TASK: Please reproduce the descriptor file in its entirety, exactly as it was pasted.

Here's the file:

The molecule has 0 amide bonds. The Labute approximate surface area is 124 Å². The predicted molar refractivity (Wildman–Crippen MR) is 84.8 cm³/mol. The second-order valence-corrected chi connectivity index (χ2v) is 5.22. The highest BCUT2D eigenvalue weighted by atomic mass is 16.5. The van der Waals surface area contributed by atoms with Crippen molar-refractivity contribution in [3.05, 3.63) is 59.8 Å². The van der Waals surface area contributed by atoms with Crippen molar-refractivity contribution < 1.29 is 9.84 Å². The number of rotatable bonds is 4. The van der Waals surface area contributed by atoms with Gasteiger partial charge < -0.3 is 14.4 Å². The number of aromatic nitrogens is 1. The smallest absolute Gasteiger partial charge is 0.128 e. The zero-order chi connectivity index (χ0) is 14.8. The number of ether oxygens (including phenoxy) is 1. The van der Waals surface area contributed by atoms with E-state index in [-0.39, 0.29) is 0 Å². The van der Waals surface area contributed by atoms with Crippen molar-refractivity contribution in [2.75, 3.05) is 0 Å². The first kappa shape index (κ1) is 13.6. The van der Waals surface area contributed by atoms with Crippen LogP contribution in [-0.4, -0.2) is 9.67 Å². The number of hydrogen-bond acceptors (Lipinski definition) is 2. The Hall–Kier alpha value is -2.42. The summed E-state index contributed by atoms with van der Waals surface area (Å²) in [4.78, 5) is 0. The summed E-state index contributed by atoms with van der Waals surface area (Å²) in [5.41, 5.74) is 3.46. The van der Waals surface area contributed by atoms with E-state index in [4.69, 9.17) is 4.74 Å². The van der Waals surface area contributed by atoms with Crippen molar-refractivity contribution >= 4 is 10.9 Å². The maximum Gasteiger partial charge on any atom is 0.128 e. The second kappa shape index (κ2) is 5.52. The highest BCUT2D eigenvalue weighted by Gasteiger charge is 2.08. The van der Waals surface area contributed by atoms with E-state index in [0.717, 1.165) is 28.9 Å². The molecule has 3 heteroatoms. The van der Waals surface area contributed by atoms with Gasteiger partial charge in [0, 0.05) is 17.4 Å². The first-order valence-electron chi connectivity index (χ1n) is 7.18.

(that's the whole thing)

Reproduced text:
The molecule has 0 amide bonds. The Labute approximate surface area is 124 Å². The predicted molar refractivity (Wildman–Crippen MR) is 84.8 cm³/mol. The second-order valence-corrected chi connectivity index (χ2v) is 5.22. The highest BCUT2D eigenvalue weighted by atomic mass is 16.5. The van der Waals surface area contributed by atoms with Crippen molar-refractivity contribution in [3.05, 3.63) is 59.8 Å². The van der Waals surface area contributed by atoms with Crippen molar-refractivity contribution < 1.29 is 9.84 Å². The number of rotatable bonds is 4. The van der Waals surface area contributed by atoms with Gasteiger partial charge < -0.3 is 14.4 Å². The number of aromatic nitrogens is 1. The smallest absolute Gasteiger partial charge is 0.128 e. The zero-order chi connectivity index (χ0) is 14.8. The number of ether oxygens (including phenoxy) is 1. The van der Waals surface area contributed by atoms with E-state index in [-0.39, 0.29) is 0 Å². The van der Waals surface area contributed by atoms with Crippen molar-refractivity contribution in [2.75, 3.05) is 0 Å². The first kappa shape index (κ1) is 13.6. The van der Waals surface area contributed by atoms with Crippen LogP contribution in [-0.4, -0.2) is 9.67 Å². The number of hydrogen-bond acceptors (Lipinski definition) is 2. The Hall–Kier alpha value is -2.42. The summed E-state index contributed by atoms with van der Waals surface area (Å²) in [4.78, 5) is 0. The summed E-state index contributed by atoms with van der Waals surface area (Å²) in [5.41, 5.74) is 3.46. The van der Waals surface area contributed by atoms with E-state index in [4.69, 9.17) is 4.74 Å². The van der Waals surface area contributed by atoms with Crippen molar-refractivity contribution >= 4 is 10.9 Å². The maximum Gasteiger partial charge on any atom is 0.128 e. The second kappa shape index (κ2) is 5.52. The highest BCUT2D eigenvalue weighted by Gasteiger charge is 2.08. The van der Waals surface area contributed by atoms with E-state index in [0.717, 1.165) is 28.9 Å². The molecule has 3 heteroatoms. The van der Waals surface area contributed by atoms with Gasteiger partial charge in [0, 0.05) is 17.4 Å². The first-order valence-electron chi connectivity index (χ1n) is 7.18.